Nanmen -- legendary imperial village

Updated: 2018-11-14

The partition of Dachikan Village of Doumen Town resulted in the year 1457 formation of Nanmen Village. Located west of Huangyang Mt and east of the Hutiaomen Watercourse south section, the 2.7-sq-km (1-sq-mile) village was founded in the first reigning year of the Tianshun Emperor of the Ming Dynasty (1368-1644).

The Chao (Zhao) Clan, accounting for 95 percent of the village population, had relocated from Jiangxi's Poyang to Dachikan in 1234, the first reigning year of Emperor Lizong (1205-64). Lizong, personal name Zhao Yun, was the 14th emperor of the Song Dynasty (960-1279) and fifth emperor of the Southern Song (1127-1279).

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Bird's-eye view of Nanmen in 2016 [Photo courtesy Doumen Town Culture Center]

Zhao Long was of the 15th generation of Kuangmei -- second younger brother of Song founder Chao K'uang-yin (Zhao Kuangyin). He founded the village with the name of Nanmen around six centuries ago when he relocated to Doumen from today's Shiqi of Zhongshan.

Zhao (Lvyi) Ancestral Hall was built in 1572 in the Ming Dynasty, and Zhao Yifeng Shrine was rebuilt in the 18th year of the Republic of China period. The two buildings plus Zhao Kunshan Shrine comprise the architectural cluster under the provincial protection. The latter was built in the 19th reigning year of Emperor Kuang-Hsu (Guangxu) in the Qing Dynasty (1644-1912),

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Zhao ancestral shrine architectural cluster in 2016 [Photo courtesy Doumen Town Culture Center]

Lvyi Ancestral Hall

Lvyi Ancestral Hall was built in memory of Zhao Meinan, styled Lvyi, a poet and ideologist in the Yuan Dynasty (1279-1368). He is the ancestor most worshiped by the Zhao Clan.

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Patio façade

Covering 408 sqm (4,382 sq ft), the hall is noted for three exterior walls 65 cm (25.6 in) thick and constructed of large and firm oyster shells. With gambrel-roofed gable walls and boat-shaped roof ridge for the main structure, the building features abundance of wood carvings, and stone, brick and clay sculptures. The stylobate and pedestal are in Ming architectural style.

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Oyster-shell wall

A monument to offspring of the Zhao royal family in Doumen, Lvyi Ancestral Hall is significant in the study of southward migration of northerners along with their culture during the Southern Song. 

Zhao Yifeng Shrine

Ninth-generation ancestor Zhao Yifeng (1485-1563) is memorialized in Zhao Yifeng Shrine. It was first made of oyster shells in the late Qing Dynasty and rebuilt in gray bricks in 1928. It covers 506.5 sq m (5,457 sq ft) with the main structure adorned with stone, wood, and brick sculptures, frescos and green-glazed tiles.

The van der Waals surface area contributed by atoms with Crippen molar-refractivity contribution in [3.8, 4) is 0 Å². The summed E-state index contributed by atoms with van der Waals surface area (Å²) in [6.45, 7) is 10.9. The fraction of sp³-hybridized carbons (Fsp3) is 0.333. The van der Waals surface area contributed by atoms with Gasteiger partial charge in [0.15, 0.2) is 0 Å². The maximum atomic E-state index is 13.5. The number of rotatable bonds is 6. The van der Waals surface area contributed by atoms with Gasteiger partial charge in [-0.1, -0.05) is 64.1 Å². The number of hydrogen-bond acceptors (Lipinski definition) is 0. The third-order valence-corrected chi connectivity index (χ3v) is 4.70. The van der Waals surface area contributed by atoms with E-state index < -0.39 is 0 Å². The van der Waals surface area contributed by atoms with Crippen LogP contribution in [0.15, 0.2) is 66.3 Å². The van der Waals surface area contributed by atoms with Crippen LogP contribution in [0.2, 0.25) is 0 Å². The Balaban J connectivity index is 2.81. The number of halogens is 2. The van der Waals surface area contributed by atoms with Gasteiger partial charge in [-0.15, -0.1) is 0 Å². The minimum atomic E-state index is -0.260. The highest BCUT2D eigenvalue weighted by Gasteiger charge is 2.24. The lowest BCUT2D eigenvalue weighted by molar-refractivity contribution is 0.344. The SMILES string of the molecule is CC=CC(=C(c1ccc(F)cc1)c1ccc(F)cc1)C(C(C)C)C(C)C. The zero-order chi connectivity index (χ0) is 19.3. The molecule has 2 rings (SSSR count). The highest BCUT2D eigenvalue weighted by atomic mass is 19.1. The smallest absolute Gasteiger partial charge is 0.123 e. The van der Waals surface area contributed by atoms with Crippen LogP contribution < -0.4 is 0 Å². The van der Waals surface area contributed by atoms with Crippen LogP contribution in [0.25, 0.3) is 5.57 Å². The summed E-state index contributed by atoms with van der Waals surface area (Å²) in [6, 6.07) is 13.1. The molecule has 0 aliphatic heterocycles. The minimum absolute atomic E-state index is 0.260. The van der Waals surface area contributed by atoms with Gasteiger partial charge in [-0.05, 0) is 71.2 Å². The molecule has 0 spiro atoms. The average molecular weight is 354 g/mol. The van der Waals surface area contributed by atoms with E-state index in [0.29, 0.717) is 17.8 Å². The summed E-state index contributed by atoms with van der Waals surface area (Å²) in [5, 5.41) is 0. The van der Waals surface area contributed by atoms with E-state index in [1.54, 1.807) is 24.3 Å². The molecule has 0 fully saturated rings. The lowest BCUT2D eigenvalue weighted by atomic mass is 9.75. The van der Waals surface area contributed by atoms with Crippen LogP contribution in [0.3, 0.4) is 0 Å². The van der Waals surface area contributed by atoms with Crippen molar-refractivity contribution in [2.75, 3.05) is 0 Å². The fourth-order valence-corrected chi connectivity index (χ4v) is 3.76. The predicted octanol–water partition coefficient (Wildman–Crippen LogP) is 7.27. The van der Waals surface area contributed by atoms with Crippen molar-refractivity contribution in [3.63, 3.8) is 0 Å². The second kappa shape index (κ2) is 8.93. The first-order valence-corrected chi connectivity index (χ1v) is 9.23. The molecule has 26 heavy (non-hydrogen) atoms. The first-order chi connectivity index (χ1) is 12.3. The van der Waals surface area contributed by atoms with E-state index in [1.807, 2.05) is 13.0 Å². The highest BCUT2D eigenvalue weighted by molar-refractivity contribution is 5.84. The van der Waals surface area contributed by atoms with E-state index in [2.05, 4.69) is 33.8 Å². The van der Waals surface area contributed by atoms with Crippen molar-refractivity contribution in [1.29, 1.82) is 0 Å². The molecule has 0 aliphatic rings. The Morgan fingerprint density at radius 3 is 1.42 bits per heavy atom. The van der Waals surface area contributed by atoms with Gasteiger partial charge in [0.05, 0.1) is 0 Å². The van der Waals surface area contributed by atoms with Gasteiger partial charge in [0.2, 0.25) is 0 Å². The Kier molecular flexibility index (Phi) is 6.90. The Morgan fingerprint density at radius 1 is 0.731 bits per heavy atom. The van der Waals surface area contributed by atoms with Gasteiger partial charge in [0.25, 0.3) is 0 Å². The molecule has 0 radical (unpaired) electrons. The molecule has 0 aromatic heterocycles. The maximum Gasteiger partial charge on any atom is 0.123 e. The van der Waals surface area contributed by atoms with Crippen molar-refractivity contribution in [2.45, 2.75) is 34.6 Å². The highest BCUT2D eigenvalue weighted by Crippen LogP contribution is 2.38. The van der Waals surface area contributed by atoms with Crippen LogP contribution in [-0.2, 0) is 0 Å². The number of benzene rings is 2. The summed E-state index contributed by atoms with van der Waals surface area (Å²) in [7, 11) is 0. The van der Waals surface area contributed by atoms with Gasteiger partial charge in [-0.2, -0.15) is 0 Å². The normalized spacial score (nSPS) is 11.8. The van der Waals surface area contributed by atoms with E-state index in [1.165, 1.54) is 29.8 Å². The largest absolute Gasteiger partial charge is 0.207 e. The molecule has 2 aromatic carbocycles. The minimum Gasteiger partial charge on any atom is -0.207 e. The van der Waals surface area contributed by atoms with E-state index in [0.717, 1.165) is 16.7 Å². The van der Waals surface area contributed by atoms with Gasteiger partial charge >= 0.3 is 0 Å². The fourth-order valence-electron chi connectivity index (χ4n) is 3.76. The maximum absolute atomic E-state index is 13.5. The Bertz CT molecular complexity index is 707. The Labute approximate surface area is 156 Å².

Zhao Kunshan Shrine

Built in 1893 in the Qing Dynasty, Zhao Kunshan Shrine commemorates 9th-generation ancestor Zhao Kunshan (1469-1558). Covering 710 sq m (7,642 sq ft), the shrine features gray-brick walls and wood. It was bombed by air when it served as Zhongshan County Hall during the War of Resistance Against Japanese Aggression. The shrine was reconstructed in 1949.

The architectural cluster also encompasses the 166.4-sq-m (1,787 sq-ft) Zhao Yitang Shrine, built in mid-Qing Dynasty in memory of Zhao Yifeng's eldest son Zhao Yitang and restored in 1928; the 409.46-sq-m (4,402-sq-ft) Zhao Yixiang Shrine, built during 1820 to 1850 and reconstructed in 1915 in memory of Zhao Yifeng's second son, Zhao Yixiang, and is also called Dun Hou Tang (Hall of Honesty & Sincerity).

Jiexia Manor

Zhao Weimao, a royal descendant of the Southern Song, built Jiexia Manor after he made a fortune in trading traditional Chinese medicine.

The manor was named after Xiashan Hill in the distance. Xia refers to sunglow, and therefore Jiexia means “meeting the sunglow.”

The manors here used to house the Zhao Clan, the most thriving family in the village.

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Bridle path in Jiexia Manor

The estate had 14 houses of gray bricks and black roofs, the 1,000-sq-m (10,764-sq-ft) Chongji Hall with 72 doors, as well as art and martial arts halls, stables, gardener lodges, gardens, an 880-sq-m (9,472-sq-ft) lotus pond with pavilion and colored stone boat, zigzag stone bridge, and 4.3-m (14-ft) wide bridle path 13.2 m long. Moreover, a moat with dense sharpened irons on the bottom was built in the late Qing Dynasty to protect against attacks. The moat was reconstructed two years ago.


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Jiexia Manor settings ideal for film shooting [File photos]

With a pleasant environment and suitable facilities after recent renovations, the manor presents a welcoming feeling for visitors interested in antiquity. Several TV series have been filmed there.     

Imperial Kinsmen Sacrificial Rites

Since establishment of Song Dynasty, the Imperial Kinsmen Sacrificial Rites have spread from the Central Plains to Dachikan and Nanmen and neighboring areas over the past thousand years. Zhao Clan people use the rites to pay respect to ancestors at Chinese New Year and on other major occasions at family shrines. The ancestor-worshipping celebration, known as Imperial Kinsmen Sacrificial Rites, was designated a Guangdong Provincial intangible cultural heritage item in 2016.

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Imperial Kinsmen Sacrificial Rites [Photo courtesy Doumen Town Culture Center]

Nanmen was designated a first-group China Rural Tourism Model Village by the China National Tourism Administration in September 2015. It is also one of the Top 10 Beautiful Villages in China.

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